To use the R-4B as a standalone receiver, You first have to make sure, that the MUTE connector is shorted by a special short circuit plug connecting the center pin and shielding, otherwise You won't hear anything from Your muted R-4B.
As a second step, You have to attach an external speaker, the MS-4 was the matching speaker with identical dimensions as the R-4B's cabinet. Now plug in an antenna to the RCA-type antenna socket and You are ready for take-off. The R-4B will cope with strong signals.

When the receiver is switched on, the dial and S-meter will be illuminated with bright blue light. Now select the desired amateur radio band with BAND switch, the XTALS switch should remain in the normal position. In case You want to receive a signal from the 49m broadcast band, a matching crystal has to be fitted in the connector at the rear, a table in the operating manual will tell You about the correct settings of Bandswitch and Preselector. Adjust the preselector for maximum noise or signal strength; remember to adjust the preselector when cruising through a band - as long as the preselector is adjusted precisely, the receiver performs with an excellent sensitivity and rejection of unwanted and spurious signals. You can read frequencies from the round dial calibrated in 25 kHz steps and the 1 kHz lines on the tuning knob with an accuracy of about 1 kHz, which was an above average value in the sixties, that normally could only be found in high end commercial receivers.
The internal crystal marker gives You a calibration signal every 25 kHz to adjust the main dial for 1 kHz accuracy. Set the receiver to SSB mode, tune in to the calibrating signal and adjust for "zero beat", move the red line poiner on the dial to match the 25 kHz mark on the main dial, then hold the main tuning knob in zero beat position and slide the ring with the 1 kHz lines exactly to 0.

After You have set the receiver to the desired frequency, in reality this step is mach faster then You might expect from this description, You have a choice of tools to improve a faint signals readibility. The coil IF filters have not the really steep skirts as found in crystal filters. You can shift the filter passband to the direction of the less disturbed sideband, this PASSBAND tuning in the Drake receivers became a legend. There is another legendary tool: the RF NOTCH will help You suppressing in anwanted interfering signal by carefully tuning its control until the hiss will disappear.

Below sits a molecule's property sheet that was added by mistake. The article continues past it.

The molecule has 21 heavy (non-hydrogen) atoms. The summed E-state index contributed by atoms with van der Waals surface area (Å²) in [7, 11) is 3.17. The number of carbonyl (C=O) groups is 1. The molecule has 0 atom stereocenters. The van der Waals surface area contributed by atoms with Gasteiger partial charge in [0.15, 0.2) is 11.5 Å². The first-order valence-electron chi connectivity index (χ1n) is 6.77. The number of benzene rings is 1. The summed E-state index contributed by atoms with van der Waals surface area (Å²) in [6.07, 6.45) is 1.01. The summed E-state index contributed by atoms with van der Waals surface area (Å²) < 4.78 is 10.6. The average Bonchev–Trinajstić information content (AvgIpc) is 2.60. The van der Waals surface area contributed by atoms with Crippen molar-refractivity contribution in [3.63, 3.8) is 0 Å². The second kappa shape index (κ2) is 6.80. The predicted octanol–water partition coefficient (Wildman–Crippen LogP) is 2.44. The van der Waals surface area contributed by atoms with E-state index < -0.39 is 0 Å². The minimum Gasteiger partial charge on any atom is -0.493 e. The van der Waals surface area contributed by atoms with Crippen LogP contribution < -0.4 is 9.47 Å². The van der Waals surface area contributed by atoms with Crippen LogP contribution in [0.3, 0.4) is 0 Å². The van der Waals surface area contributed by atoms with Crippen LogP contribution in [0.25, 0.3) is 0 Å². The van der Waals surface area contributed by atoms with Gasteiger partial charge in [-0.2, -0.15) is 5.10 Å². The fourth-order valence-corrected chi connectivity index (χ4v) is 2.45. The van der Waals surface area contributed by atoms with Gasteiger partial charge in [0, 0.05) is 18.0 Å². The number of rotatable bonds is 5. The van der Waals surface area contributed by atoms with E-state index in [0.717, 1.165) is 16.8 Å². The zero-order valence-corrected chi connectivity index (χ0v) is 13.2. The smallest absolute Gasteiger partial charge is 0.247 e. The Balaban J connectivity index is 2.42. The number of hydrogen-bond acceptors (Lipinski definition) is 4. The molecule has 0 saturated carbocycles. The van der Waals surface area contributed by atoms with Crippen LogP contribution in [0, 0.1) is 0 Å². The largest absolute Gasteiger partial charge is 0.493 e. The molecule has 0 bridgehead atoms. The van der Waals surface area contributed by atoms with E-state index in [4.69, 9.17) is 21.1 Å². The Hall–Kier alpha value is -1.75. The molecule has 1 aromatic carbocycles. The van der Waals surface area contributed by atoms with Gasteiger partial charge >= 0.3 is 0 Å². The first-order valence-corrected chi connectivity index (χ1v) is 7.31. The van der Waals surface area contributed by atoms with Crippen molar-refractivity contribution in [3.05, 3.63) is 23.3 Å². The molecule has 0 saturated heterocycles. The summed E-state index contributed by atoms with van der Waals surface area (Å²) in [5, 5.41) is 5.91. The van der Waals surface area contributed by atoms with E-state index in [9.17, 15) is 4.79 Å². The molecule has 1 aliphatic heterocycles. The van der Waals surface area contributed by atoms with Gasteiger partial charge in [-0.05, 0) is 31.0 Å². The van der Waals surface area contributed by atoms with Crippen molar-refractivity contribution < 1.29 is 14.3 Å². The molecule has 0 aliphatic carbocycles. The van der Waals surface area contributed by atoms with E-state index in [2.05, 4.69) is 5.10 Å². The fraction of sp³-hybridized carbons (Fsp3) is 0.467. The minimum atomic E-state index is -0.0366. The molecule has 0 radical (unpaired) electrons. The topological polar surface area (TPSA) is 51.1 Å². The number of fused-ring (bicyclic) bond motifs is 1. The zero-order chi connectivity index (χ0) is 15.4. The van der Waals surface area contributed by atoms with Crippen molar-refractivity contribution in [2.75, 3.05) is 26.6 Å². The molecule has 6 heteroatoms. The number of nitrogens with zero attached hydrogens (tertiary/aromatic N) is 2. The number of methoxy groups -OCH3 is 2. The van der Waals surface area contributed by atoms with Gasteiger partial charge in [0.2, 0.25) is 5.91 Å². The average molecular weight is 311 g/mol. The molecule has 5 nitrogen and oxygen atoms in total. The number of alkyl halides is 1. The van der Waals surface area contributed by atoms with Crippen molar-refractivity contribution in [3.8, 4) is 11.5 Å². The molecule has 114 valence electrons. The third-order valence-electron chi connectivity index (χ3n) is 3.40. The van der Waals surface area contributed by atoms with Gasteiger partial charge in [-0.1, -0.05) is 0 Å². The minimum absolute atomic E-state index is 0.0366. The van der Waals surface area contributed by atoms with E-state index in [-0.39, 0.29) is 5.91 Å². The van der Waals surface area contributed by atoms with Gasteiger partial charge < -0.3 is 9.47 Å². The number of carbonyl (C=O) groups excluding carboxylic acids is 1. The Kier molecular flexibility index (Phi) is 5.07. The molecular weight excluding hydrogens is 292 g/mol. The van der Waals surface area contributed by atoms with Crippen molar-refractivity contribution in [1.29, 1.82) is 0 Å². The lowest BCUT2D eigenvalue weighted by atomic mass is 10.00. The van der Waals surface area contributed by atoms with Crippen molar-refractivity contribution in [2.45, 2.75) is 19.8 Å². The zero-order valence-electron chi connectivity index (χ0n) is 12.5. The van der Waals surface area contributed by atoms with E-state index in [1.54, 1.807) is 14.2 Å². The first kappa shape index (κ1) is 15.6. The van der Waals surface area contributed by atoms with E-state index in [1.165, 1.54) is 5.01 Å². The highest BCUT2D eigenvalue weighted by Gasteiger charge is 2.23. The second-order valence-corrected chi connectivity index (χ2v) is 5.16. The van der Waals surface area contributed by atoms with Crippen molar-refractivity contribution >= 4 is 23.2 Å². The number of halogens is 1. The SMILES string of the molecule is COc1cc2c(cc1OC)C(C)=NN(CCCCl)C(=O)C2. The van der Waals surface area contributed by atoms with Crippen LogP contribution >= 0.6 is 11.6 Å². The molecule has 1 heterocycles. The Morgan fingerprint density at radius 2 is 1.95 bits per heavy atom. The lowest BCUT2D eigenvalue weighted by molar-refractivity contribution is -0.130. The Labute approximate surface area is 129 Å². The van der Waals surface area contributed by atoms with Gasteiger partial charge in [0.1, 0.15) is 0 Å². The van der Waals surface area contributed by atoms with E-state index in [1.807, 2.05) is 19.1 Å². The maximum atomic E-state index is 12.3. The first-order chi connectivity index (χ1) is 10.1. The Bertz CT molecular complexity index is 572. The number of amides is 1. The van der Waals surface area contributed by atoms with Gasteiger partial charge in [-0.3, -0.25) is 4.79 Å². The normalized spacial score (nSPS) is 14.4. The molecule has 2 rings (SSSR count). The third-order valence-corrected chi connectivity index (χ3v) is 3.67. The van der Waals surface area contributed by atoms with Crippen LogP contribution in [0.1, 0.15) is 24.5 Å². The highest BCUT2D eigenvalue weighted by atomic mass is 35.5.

Performance on the shortwave bands is still good compared with modern middle class world band receivers. When the preselector is tuned carefully, sensitivity and selectivity are good and the stability is sufficient to copy radioteletype transmissions. With it's LC filters, the R-4B will give You a very pleasant audio; as the filters can be selected independently from the reception mode, the R-4B is considered a little bit more versatile then it's successor R-4C.
There is one major drawback: coverage depends on the availability of accessory crystals and bandswitching to compare parallel frequencies of one major broadcaster takes a lot of time, the receiver is suited much better for DXing in one specific band or for amateur use.

weitere Lektüre:
d/e: Drake R-4B at www.radiomuseum.org
e: The Drake R-4B and R-4C, Two Receivers From the Past, Jon Williams, fine tuning's proceedings 1989

© Martin Boesch 15.12.2008